With the sort of backstory that proves truth is more fascinating than fiction, a Rustic Canyon house is brought back to life by its devoted owners.
“Take an old knife that’s nicked up but still totally functional,” says Larry Butler by way of explaining the immediate allure of his house in Rustic Canyon. “You love it because it’s been used and has a history; the cabin was filled with that.” It was also, when he first laid eyes on it, in 1999, “quasi falling apart—which to most people wouldn’t be appealing, but to me, and later on to my wife, it was something that was attractive,” he says. “We don’t like anything perfect.”
Larry, who runs his own investment company, was a bachelor renting a place nearby when he purchased the digs from actor Daryl Hannah. An absorbing backstory helped to seal the deal: Built for the 1923 silent film The Courtship of Miles Standish, the place was first owned by banker Marco Hellman, who foreclosed on the movie’s production company, and moved the stage set to its current locale, hiring Craftsman architect Arthur Heineman to convert it to a family beach house. It stood on the grounds of a 121-acre compound that was being developed as a bohemian gentleman’s retreat by pipe company owner Harry Haldeman, who christened it The Uplifters Club. Hellman’s cabin became a hangout for the fabled members-only Uplifters clan, which included the likes of Walt Disney, Clark Gable, Will Rogers and Spencer Tracy.
Steeped though it was in romance, the cabin was a victim of structural, earthquake and termite damage. It wasn’t until 2012 that Larry, now married to his wife, Marla (with whom he has three children: daughter Folbe, 10, and sons Joshua and Marshall, who are 8 and 6, respectively), decided to finally commit to the project of remodeling, and assembled an expert team: architect Chris Peck, interior designer Lisa Strong and contractor Eric Dobkin, who fought to preserve the integrity of the site.
“Though double the size of the original, it was as similar as possible in tone and spirit,” says Larry, who approved the plans for the 6,200-square-foot remodel with neighborhood historian Randy Young. “The aim was to retain authenticity without intentionally deceiving the visitor with respect to what is new and what is historic material,” adds Peck.
Dobkin sourced materials from Bitterroot Valley Log & Timber Inc. in Victor, Mont.; importing and storing the lodgepole pine logs in locations across Los Angeles and transferring them to smaller trucks for delivery to the site. For the great room, an ardent replica of the original, the stones of the fireplace were meticulously dismantled, numbered and later reassembled, along with a salvaged and restored inglenook that stands on reclaimed French oak floors. They also preserved original furniture and architectural elements throughout, including an eight-panel oil mural and the double Dutch front door. “Reusing the original wood beams, hardware, light fixtures and stone makes you feel the memory of Haldeman and his drinking buddies,” says Dobkin.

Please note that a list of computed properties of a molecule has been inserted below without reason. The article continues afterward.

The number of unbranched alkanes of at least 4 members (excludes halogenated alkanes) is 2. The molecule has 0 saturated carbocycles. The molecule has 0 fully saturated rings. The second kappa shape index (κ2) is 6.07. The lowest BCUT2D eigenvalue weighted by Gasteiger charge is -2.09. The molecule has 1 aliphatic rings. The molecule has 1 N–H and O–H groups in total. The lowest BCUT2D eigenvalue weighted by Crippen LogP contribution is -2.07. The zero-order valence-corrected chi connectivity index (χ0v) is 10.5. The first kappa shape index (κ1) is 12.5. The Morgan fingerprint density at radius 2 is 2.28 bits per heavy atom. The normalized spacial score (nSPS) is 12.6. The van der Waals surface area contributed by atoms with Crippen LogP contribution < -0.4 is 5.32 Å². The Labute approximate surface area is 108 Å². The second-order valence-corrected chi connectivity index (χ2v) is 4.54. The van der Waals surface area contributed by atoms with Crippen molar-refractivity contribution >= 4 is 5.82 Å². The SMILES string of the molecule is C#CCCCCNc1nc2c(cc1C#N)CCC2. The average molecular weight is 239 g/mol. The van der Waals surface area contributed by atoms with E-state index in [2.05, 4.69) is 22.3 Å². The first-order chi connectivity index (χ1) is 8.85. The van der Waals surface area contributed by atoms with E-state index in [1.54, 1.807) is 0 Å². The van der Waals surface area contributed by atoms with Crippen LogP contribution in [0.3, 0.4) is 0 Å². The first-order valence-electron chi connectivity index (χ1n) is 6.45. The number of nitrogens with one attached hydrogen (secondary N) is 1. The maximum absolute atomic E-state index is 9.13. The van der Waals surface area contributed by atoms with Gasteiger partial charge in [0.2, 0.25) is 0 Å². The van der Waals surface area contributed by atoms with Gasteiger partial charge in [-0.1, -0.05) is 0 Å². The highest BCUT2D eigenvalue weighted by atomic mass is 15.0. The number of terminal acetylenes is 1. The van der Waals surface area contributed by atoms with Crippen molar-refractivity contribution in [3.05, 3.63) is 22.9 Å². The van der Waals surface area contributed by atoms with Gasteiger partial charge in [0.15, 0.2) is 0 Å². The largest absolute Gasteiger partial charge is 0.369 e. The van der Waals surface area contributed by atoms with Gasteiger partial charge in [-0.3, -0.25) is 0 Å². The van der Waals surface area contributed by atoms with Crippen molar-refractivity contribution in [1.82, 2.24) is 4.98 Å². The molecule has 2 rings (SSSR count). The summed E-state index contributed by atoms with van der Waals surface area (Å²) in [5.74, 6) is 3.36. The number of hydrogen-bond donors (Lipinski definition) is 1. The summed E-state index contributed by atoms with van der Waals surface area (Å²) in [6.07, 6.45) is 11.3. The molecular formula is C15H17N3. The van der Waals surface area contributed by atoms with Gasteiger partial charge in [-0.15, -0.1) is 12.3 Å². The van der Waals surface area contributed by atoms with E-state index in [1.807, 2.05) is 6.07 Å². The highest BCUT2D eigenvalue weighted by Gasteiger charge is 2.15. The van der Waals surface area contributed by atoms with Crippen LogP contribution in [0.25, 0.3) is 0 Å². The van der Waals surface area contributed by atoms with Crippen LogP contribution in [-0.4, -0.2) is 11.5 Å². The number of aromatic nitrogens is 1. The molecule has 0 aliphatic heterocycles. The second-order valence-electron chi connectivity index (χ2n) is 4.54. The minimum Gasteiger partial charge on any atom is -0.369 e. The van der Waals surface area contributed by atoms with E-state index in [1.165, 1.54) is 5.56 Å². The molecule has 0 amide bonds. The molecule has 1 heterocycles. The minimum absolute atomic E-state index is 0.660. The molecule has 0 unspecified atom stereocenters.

The interiors are an enthusiastic mash-up of old and new. “I need to live with contrast,” says Marla, a former fashion designer. “I never want anything too ‘too.’” Strong characterizes the aesthetic as “Dutch lowlands Death Star,” citing the mix of modern furniture and the moody interplay of dark wood alongside vintage Italian and French pieces and family heirlooms. “It has a little couture element to it too, because Marla is very refined,” she adds.
Marla likens her design instincts to accessorizing—empowering Strong to use one-of-a-kind statements as the anchors of each room: An opalescent blue-gray, surfboard resin-topped table by Elizabeth Paige Smith is flanked by Patricia Urquiola Comback chairs in the light-bathed kitchen, and stands on solid slab granite floors that Strong had leathered and rusticated. In the playroom, a vibrant Scandinavian rya shag rug offsets a plaid George Smith sofa and reupholstered vintage ’60s fiberglass chairs from Marla’s childhood home. And a vignette in the entry hall pairs an elk footstool original to the cabin with a chinoiserie table previously owned by Larry’s mother, a custom Chinese birdcage lamp and a bespoke pentagonal light fixture composed of pressed glass and brass with leather piping.
Whimsical though the current incarnation may be, the house retains its DNA as a gathering place, first and foremost. “It’s incredibly cozy,” says Larry. “My memories will be of making s’mores in the fireplace with the kids, and having parties in the great room.”
Photography by Lisa Romerein.
Written by Melissa Goldstein.
Interior styling by Lisa Strong. Architecture/Design Collaboration by Chris Peck and Eric Dobkin. Construction by Eric Dobkin.